Deep breathing is a technique that can be used to relax oneself quickly, and practicing deep-breathing exercises regularly may produce beneficial health effects over time.
Breathing is the way that humans obtain oxygen, which is needed for all body tissues, and expel the waste product carbon dioxide.
When the lungs receive oxygen, small blood vessels transport the oxygen to the heart. The heart then pumps oxygen enriched (oxygenated) blood to all body tissues. The body tissues receive the oxygen and transfer carbon dioxide (waste) to the blood, which is sent back to the heart, then back to the lungs and exhaled.
Davis, Eshelman, and McKay (2008) describe two types of breathin: Chest breathing and abdominal (diaphragmatic) breathing.
- Chest breathing is high in the chest, involves shallow breaths, and tends to be associated with anxietyOpens in new window or other emotional disturbances.
- Abdominal breathing is low, involving the entire lung capacity. The diaphragm (large muscle below the lungs) expands, allowing for maximal intake and expelling of air. This type of breathing is natural in infants and in most sleeping adults, but many of us engage in the shallower chest breathing for significant periods of our waking hours.
A variety of breathing exercises have been developed for stress managementOpens in new window and general healthOpens in new window. How-to instructions are described in Davis et al.’s (2008) book The Relaxation and Stress Reduction Workbook.Opens in new window The exercises instruct an individual in slow, deep breathing that involves assuming a relaxed posture, awareness of one’s breathing, and perhaps imagery or counting of breaths.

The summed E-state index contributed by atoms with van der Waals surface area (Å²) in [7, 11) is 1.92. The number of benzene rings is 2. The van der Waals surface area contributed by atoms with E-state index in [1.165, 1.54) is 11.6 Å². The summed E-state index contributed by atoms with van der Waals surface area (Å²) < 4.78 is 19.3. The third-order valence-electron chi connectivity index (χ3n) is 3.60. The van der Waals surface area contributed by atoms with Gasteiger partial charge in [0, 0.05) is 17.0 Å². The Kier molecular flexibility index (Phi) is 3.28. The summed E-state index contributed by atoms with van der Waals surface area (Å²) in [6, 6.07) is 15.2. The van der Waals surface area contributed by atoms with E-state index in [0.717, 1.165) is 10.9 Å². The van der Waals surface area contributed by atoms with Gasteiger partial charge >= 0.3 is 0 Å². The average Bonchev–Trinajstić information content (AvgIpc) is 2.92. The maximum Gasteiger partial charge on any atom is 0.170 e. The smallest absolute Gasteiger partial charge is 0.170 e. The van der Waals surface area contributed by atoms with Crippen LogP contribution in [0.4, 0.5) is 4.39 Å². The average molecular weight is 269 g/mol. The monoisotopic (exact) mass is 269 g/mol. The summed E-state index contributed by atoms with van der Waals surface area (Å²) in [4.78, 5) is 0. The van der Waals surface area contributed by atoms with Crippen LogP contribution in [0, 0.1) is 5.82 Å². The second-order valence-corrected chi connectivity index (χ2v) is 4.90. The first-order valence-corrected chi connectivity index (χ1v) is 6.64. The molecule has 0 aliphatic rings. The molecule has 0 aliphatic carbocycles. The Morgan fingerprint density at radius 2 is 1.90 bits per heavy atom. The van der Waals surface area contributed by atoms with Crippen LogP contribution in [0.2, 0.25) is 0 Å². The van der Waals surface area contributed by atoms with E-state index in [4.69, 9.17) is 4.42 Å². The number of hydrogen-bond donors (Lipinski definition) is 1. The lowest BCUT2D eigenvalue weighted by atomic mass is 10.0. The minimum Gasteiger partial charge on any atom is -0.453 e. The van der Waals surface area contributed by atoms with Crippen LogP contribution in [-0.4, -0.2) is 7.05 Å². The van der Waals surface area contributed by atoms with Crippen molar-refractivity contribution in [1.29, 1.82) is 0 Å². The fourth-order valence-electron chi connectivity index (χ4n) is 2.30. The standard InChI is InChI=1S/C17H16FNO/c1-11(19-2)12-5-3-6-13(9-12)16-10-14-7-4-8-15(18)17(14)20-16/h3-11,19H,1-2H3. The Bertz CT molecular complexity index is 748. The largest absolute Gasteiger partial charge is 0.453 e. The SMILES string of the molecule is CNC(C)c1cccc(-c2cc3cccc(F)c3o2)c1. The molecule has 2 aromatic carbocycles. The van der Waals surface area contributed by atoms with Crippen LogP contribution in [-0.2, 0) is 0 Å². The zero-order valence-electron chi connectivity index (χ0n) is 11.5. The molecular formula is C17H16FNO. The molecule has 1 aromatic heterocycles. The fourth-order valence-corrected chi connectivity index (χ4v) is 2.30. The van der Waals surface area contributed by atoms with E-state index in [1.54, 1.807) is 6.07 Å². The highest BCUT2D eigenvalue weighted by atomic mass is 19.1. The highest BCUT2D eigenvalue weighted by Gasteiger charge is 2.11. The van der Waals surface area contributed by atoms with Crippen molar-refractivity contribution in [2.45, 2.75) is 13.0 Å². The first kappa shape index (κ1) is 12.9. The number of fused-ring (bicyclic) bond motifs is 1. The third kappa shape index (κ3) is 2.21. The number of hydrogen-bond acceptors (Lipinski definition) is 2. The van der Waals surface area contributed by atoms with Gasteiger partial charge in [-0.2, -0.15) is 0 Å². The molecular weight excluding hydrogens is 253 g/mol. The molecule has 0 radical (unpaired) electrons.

Deep breathing is often utilized in other stress management techniques, including meditation, progressive muscle relaxation, and autogenics. In early theorizing and research on diaphragmatic breathing as a treatment for physical and psychological conditions, Poppen (1988) predicted that diaphragmatic breathingOpens in new window would be especially helpful for asthma, hypertension, and migraine and, in the domain of emotional disorders, for panic attackOpens in new window.
To date, there are still very few studies with outstanding methodologies that demonstrate the helpfulness of deep breathing as a treatment for panic (Meurer, Wilhelm, Ritz, & Roth, 2003). Although many researchers continue to view diaphragmatic breathing as a promising treatment for medical and psycholgocial disorders, further research is needed to produce conclusive results.
- Davis M., Eshelman, E.R., & McKay, M. (2008). The relaxation and stress reduction workbook (6th ed.). Oakland, CA: New Harbinger.
- Meuret, A.E., Wilhelm, F.H., Ritz, T., & Roth, W.T. (2003). Breathing training for treating panic disorder: Useful intervention or impediment? Behavior Modification, 27, 731 – 754.
- Poppen, R. (1988). Behavioral relaxation training and assessment. New York: Pergamon Press.